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Feature 1 | SHIPBUILDING IN CHINA


Wärtsilä moves to support China’s shipbuilding


For more than 30 years, Wärtsilä has been producing marine engines in China and its next move is to establish an engineering centre in the country it regards as one of its most important and fastest growing markets. Sandra Tsui investigates.


become operational in 2011, according to Martin Wernli, president, Wärtsilä Switzerland. Wärtsilä marine products currently being produced in China include low speed engines, propellers, generating sets and thrusters. The engineering centre will be run by experts from Europe as well as local engineers, according to Mr Wernli. “This engineering centre will focus


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on supporting the firm’s production and local engineering capacities for marine products,” explained Mr Wernli. Wärtsilä has no research and development


(R&D) function in China at the moment. It has eight licensees in China, which include subsidiaries under the two largest state-owned shipbuilding groups, China State Shipbuilding Corporation and China Shipbuilding Industries Corporation, and newcomer Zhuhai Yuchai Marine Power Co Ltd (ZYMP), a subsidiary of Guangxi Yuchai Machinery Group. ZYMP signed a licence agreement


with Wärtsilä last October and it will focus on the manufacturing of engines of 35 to 50cm cylinder bore with the latest of Wärtsilä’s common-rail technology incorporating full electronic control of engine processes. Te plant has received its first order


from Ningbo Donghai Shipping Co which is also the first order for Wärtsilä’s RT-flex35 engines. ZYMP will supply five 6-cylinder Wärtsilä RT-flex35 common rail diesel engines with a power output of 5220kW (7099 bhp) for a series of five 17,000dwt chemical tankers to be built by Ningbo Shipyard Group in Fujian. Delivery of the first engine is scheduled for August 2011. “About one-third of Wärtsilä’s low speed marine engines are being produced in China


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he latest move from Wärsilä has seen an engineering centre set up in Shanghai and the facility will


Martin Wernli, president, Wärtsilä Switzerland.


at the moment. However, manufacturing capacity in the country was not enough to satisfy the local demands for Wärtsilä marine engines and is currently being built up. Imports from Japan, South Korea and Europe will be needed to a much less extend,” Mr Wernli explained. “In the long run, we expect to have all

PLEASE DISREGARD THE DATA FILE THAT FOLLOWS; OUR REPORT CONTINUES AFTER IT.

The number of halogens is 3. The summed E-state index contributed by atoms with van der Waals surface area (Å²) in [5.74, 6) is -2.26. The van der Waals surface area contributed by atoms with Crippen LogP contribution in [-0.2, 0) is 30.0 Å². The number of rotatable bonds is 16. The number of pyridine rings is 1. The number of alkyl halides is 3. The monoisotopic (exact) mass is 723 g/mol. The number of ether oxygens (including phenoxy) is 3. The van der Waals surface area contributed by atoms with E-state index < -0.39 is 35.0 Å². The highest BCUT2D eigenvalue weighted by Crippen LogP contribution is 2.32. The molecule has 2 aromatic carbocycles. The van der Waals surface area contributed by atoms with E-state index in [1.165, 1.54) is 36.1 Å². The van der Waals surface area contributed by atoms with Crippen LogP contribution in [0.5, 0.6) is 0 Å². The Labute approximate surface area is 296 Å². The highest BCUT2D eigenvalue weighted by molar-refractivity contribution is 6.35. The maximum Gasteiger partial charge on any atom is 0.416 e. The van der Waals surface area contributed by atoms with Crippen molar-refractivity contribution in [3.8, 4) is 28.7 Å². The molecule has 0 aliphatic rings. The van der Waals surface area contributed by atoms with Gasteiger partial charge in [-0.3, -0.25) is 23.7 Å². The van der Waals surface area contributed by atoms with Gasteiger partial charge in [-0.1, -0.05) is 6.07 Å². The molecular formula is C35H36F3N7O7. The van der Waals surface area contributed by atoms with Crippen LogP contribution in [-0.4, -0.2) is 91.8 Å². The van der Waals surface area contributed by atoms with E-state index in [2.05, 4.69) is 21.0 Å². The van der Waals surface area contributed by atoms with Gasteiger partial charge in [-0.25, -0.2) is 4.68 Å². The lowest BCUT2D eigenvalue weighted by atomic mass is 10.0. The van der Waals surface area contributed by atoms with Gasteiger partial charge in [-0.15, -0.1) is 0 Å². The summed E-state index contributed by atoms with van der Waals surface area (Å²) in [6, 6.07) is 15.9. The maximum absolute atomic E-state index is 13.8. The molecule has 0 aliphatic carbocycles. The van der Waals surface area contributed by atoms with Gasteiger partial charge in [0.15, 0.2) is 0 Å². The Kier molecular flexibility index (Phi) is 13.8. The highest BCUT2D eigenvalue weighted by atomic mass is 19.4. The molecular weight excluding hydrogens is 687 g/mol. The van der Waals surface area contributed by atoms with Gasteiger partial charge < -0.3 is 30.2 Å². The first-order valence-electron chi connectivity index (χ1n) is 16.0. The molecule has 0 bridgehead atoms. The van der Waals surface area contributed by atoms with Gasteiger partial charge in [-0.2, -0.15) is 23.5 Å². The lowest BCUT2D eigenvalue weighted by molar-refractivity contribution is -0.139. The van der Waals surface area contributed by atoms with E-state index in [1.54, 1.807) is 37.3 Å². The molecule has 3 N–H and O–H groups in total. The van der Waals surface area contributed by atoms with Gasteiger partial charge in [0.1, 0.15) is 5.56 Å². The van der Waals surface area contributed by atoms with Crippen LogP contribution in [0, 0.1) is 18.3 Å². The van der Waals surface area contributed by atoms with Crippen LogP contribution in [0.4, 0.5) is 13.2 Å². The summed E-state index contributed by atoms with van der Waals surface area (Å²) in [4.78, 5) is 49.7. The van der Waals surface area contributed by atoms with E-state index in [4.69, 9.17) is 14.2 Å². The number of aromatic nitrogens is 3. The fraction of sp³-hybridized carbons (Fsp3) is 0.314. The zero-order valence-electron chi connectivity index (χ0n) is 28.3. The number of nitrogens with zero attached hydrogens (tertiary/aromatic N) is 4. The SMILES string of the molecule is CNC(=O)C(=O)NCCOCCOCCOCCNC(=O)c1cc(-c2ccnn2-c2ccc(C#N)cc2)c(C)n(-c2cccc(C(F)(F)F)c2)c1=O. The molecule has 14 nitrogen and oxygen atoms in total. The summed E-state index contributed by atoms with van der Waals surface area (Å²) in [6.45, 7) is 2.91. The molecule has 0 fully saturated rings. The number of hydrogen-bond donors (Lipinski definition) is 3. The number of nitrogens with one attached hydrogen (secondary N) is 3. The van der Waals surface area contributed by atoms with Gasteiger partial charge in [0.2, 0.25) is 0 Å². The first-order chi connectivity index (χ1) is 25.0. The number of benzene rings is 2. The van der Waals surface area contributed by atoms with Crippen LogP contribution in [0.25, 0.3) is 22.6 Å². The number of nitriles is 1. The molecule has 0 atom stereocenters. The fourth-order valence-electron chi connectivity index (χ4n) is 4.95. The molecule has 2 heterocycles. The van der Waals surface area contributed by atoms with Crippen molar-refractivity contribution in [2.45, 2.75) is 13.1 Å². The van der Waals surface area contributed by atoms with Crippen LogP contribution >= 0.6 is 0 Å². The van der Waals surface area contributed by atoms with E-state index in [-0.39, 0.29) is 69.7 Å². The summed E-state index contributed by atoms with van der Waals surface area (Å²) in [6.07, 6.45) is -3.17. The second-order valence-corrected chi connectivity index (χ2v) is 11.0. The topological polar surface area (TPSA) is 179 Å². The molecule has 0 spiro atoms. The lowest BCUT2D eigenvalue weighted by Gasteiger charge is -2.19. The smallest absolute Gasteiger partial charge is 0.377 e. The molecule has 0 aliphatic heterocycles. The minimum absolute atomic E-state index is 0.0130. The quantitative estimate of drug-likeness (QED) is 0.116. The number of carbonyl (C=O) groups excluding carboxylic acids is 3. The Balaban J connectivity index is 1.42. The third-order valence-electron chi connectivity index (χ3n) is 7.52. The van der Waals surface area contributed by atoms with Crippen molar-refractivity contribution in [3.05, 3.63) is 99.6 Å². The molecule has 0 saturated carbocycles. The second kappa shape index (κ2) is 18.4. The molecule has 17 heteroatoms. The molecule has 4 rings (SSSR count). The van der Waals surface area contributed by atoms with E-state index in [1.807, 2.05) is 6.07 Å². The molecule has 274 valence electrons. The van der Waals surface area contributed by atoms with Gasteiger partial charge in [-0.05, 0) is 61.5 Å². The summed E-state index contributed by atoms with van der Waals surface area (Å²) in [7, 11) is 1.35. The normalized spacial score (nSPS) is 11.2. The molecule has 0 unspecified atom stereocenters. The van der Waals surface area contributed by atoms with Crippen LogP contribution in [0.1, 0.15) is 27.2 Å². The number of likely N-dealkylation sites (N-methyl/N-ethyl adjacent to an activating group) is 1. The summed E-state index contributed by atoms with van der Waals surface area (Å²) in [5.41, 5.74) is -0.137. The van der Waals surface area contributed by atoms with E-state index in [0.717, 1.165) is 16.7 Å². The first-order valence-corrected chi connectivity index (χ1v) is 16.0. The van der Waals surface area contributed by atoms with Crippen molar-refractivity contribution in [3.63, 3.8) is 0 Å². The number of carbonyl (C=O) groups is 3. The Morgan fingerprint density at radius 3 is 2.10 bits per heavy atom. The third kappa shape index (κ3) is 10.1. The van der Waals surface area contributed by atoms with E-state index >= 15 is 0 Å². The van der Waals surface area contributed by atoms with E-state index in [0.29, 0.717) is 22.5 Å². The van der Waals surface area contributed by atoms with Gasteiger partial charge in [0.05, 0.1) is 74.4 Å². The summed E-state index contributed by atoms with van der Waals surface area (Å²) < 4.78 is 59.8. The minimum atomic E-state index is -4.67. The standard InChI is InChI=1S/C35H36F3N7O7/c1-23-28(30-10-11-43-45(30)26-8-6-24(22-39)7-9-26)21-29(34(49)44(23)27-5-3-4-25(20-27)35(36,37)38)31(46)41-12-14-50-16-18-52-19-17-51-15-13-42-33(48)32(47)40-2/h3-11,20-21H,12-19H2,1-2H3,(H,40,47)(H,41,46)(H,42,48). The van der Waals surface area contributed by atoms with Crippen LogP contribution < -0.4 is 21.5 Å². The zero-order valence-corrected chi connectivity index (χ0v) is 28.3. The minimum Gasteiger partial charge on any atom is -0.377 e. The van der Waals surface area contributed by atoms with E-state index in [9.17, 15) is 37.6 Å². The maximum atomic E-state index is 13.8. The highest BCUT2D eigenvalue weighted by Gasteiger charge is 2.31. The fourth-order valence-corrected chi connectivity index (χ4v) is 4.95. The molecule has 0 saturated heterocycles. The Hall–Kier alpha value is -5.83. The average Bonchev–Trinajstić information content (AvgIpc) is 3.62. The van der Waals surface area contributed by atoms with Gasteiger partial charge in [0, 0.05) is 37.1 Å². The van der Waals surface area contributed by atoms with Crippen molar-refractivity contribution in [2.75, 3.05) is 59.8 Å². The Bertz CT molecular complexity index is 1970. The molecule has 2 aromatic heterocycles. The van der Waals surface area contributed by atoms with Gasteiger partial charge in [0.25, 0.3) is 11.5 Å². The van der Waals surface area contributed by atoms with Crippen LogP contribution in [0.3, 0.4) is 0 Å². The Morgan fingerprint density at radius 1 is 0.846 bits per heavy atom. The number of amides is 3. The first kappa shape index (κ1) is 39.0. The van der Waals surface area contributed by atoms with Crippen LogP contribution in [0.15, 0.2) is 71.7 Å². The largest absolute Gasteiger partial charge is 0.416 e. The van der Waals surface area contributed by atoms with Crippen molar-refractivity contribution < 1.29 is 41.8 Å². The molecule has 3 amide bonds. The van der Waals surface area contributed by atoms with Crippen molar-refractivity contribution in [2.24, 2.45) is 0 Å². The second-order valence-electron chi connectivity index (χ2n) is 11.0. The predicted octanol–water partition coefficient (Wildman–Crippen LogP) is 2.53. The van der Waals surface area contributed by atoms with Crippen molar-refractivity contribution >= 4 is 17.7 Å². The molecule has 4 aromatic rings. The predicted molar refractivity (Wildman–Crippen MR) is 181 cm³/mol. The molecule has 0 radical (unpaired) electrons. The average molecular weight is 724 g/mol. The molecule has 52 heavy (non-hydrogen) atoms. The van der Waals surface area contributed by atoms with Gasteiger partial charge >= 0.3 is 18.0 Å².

the marine engines needed locally to be made in China,” said Mr Wernli. “It is our strategy to be closer to our customers.” Apart from setting up a new engineering


centre in Shanghai, the company also intends to expand the scale of production, range of products being produced and market share in China. In the past, only engines of up to 72cm


cylinder bore were produced in China. Larger engines such as RT-flex82T, RT-flex82C, RT-flex84T, RT-flex96C are mainly imported from South Korea. But today, licensees in China also have


the capacity to produce larger engines. Dalian Marine Diesel, a joint venture between CSIC and Wärtsilä has started to manufacture RT-flex84T engines. “China is one of the most important


and fastest growing markets. We expect to see some big independent players coming up and the industry to move towards the production of higher value added products,” said Mr Wernli. He expects the country’s shipbuilding


industry will be expanding in the coming three years and that there will be a lot of potential in the LNG carrier and offshore sectors. Wärtsilä’s duel fuel engines for LNG carriers are currently produced in Europe and South Korea and the engines for the offshore sectors imported from Europe. Mr Wernli said that these products can be manufactured in China in the future making the production process closer to its customers. NA


The Naval Architect September 2010


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